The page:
Overview

Gluck

(1895—1976)


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(1895–1976)

British painter, a rebellious figure who dressed like a man (enjoying the embarrassment this caused) and adopted her monosyllabic name—‘no prefix, suffix, or quotes’—because she thought the sex of the painter was irrelevant. She was born into the family that founded the J. Lyon & Co. catering empire and had the wealth to indulge her eccentricities. She studied at St John's Wood School of Art, 1913–16, and was encouraged by Munnings. In the 1920s and 1930s she become well known for portraits and formal flowerpieces (she was a friend of the flower arranger Constance Spry), exhibiting with great success at the Fine Art Society, London. Her pictures were painted with fashionable panache in an Art Deco style and in 1932 she designed and patented a frame in keeping with them: it consisted of three white bands stepped back from the picture so that, in her own words, ‘the usual essence of all frames was reversed and instead of the outer edge dominating, it was made to die away into the wall and cease to be a separate feature’. After the Second World War she faded from prominence and in the 1950s and 1960s she devoted much of her time to an obsessive campaign to improve the quality of artists' materials. Near the end of her life she returned to the limelight with a retrospective exhibition at the Fine Art Society in 1973.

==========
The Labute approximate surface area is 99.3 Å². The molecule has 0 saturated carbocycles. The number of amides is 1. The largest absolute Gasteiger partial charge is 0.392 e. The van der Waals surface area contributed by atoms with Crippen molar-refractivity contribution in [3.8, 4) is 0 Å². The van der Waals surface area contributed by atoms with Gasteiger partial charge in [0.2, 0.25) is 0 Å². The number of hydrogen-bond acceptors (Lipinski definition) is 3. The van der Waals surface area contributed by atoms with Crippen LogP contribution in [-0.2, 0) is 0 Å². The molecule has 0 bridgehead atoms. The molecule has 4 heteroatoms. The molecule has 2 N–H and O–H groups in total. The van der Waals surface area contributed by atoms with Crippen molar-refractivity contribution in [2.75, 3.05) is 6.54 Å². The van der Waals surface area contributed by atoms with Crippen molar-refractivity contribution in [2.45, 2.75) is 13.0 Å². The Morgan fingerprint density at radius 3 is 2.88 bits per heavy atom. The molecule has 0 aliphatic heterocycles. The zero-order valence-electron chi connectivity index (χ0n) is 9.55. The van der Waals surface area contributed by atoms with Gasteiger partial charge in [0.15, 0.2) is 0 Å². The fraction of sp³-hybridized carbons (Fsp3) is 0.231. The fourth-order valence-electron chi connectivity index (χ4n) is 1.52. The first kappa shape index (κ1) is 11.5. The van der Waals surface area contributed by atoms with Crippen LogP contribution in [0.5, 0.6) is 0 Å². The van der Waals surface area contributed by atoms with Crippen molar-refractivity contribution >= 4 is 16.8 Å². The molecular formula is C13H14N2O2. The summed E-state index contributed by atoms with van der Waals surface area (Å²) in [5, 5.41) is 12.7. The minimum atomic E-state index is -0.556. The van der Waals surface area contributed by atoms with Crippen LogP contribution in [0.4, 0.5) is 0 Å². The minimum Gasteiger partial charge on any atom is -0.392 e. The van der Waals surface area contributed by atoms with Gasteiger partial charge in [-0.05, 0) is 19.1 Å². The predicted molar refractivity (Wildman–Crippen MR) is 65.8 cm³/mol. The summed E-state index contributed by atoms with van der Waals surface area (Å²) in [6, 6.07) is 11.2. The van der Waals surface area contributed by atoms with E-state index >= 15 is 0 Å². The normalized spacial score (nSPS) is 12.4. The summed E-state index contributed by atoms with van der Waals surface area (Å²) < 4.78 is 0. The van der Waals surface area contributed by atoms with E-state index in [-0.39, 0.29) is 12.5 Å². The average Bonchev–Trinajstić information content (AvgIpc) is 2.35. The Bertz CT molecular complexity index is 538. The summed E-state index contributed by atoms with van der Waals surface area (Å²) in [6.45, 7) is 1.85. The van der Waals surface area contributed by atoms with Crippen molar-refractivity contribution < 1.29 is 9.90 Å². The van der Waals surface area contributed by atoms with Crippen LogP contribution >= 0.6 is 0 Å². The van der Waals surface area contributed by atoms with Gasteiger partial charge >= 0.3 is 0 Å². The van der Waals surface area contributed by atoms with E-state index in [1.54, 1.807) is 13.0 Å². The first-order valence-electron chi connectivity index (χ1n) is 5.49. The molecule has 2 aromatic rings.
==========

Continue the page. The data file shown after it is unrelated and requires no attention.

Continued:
Subjects: art.


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